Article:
The Mac is going back

| March 16, 2004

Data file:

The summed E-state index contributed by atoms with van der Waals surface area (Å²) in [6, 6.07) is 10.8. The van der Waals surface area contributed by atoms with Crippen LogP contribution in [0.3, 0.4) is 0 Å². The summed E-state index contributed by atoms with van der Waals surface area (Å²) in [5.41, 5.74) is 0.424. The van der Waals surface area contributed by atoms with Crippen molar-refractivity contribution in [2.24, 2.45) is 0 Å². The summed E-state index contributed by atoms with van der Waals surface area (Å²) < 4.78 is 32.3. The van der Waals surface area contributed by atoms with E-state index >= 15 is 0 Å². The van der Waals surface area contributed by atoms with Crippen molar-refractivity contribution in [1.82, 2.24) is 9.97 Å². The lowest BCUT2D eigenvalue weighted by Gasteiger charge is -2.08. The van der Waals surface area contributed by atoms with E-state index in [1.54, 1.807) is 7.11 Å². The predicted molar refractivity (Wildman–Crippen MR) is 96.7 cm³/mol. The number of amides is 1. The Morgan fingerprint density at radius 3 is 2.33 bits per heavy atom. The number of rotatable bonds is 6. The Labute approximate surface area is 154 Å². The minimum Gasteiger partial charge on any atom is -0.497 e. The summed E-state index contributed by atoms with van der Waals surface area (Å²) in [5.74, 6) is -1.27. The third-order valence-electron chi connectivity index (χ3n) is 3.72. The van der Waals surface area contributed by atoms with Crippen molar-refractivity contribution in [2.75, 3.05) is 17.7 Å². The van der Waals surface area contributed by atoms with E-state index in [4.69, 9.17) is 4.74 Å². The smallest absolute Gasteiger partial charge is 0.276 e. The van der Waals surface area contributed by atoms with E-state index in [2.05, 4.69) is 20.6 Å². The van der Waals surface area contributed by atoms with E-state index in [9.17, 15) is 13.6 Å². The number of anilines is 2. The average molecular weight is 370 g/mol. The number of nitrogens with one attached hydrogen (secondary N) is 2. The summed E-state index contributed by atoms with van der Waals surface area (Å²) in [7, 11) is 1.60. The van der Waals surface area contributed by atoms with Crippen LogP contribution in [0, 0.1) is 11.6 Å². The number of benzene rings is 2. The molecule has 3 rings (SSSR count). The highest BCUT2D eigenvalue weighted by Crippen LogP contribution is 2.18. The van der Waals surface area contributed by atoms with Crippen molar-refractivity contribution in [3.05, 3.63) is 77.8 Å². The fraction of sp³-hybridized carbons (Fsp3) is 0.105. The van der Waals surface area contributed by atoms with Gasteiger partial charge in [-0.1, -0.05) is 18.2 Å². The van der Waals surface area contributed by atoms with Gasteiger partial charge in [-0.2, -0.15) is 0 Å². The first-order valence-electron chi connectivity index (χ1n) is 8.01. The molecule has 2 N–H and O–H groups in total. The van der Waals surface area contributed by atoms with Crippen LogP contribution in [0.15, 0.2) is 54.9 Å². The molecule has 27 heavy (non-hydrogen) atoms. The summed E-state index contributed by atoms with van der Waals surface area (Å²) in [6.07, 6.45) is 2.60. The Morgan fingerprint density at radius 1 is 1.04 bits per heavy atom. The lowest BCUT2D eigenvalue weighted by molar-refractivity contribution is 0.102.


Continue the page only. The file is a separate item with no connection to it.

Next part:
Overall “Apple Experience” issues: – Package was missing Panther & iLife upgrade bundles and warranty cards. (These are being overnighted to me) – Package was missing correct 3 prong -> wall wart cable. (Haven’t told them about this yet) – Apple’s refurbished site does not specify CPU generation for the “Refurbished iBook” section. This led me to assume that it was a G4 iBook. It is not. It is a G3 iBook. This needs to be CLEARLY stated on the website. Issues Specifically related to the laptop: Hardware: – Why is the Fn key silver/grey, and all the Fkeys that same grey (which are activated when you hold Fn and then press them), but the home/end/page up/page down that same grey, but are activated by open apple, NOT by Fn? – I like separate home/end/page up/page down/etc. keys, as well as backspace and delete. However, this is a preference issue, and I understand people who prefer less clutter. OS (perhaps these should be UI options): – There should be an option that “closing last Window of an application closes that application” (except finder, of course). – If you’re trying to close everything that’s running, you hit open apple Q a lot. Until you get to finder windows. Since finder cannot be quit, it does nothing. You have to do open apple W, then go back to hitting open apple Q. Open apple Q, in the context of finder, should close all active finder windows and (perhaps) choose the next open application – Delete should move selected items to trash. It deletes things in other places, why not files on the desktop? – Why does top report Sherlock running as Sherlock, but ps aux | grep Sherlock reports only itself? Does Sherlock not actually run as Sherlock? If so, why does one report it as one thing, and another as another? – I understand that, with the menu bar, focus follows mouse is hard. However, I still miss it, because in order to make a window active, I must click it, which also raises it to the top of the stack. This is not desirable in all cases (in FVWM, I have focus follows mouse, click on window border to bring to top, double click to send to bottom of stack) – Windowshading seems to have been removed. Why? It allows rapid application flipping, with minimal mouse movement. – Anacron should be used instead of cron. That way, if the machine is off, things are still run. – There is no pkill type command. Maybe this is true of all BSDen. If so, this is seriously annoying. I need: pkill -u matt -f “ssh -L” to kill all my ssh tunnels. Any other solution is more annoying and stupid.